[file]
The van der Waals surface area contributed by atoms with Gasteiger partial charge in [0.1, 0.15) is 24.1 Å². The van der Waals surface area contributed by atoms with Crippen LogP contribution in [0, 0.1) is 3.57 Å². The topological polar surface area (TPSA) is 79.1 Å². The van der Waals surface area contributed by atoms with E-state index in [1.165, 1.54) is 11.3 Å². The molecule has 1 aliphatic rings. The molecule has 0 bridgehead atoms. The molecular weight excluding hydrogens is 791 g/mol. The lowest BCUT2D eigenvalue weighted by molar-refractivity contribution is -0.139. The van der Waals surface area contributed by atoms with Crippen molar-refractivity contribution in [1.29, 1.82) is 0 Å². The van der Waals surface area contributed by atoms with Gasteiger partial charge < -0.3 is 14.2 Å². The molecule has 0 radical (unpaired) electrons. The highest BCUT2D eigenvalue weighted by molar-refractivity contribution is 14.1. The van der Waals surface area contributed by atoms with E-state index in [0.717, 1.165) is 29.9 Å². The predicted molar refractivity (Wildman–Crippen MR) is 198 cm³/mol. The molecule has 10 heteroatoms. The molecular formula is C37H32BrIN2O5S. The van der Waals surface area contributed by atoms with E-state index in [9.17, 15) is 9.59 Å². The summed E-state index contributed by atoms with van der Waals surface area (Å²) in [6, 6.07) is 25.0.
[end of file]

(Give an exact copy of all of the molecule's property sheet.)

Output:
The van der Waals surface area contributed by atoms with Gasteiger partial charge in [0.1, 0.15) is 24.1 Å². The van der Waals surface area contributed by atoms with Crippen LogP contribution in [0, 0.1) is 3.57 Å². The topological polar surface area (TPSA) is 79.1 Å². The van der Waals surface area contributed by atoms with E-state index in [1.165, 1.54) is 11.3 Å². The molecule has 1 aliphatic rings. The molecule has 0 bridgehead atoms. The molecular weight excluding hydrogens is 791 g/mol. The lowest BCUT2D eigenvalue weighted by molar-refractivity contribution is -0.139. The van der Waals surface area contributed by atoms with Crippen molar-refractivity contribution in [1.29, 1.82) is 0 Å². The van der Waals surface area contributed by atoms with Gasteiger partial charge < -0.3 is 14.2 Å². The molecule has 0 radical (unpaired) electrons. The highest BCUT2D eigenvalue weighted by molar-refractivity contribution is 14.1. The van der Waals surface area contributed by atoms with E-state index in [0.717, 1.165) is 29.9 Å². The predicted molar refractivity (Wildman–Crippen MR) is 198 cm³/mol. The molecule has 10 heteroatoms. The molecular formula is C37H32BrIN2O5S. The van der Waals surface area contributed by atoms with E-state index in [9.17, 15) is 9.59 Å². The summed E-state index contributed by atoms with van der Waals surface area (Å²) in [6, 6.07) is 25.0.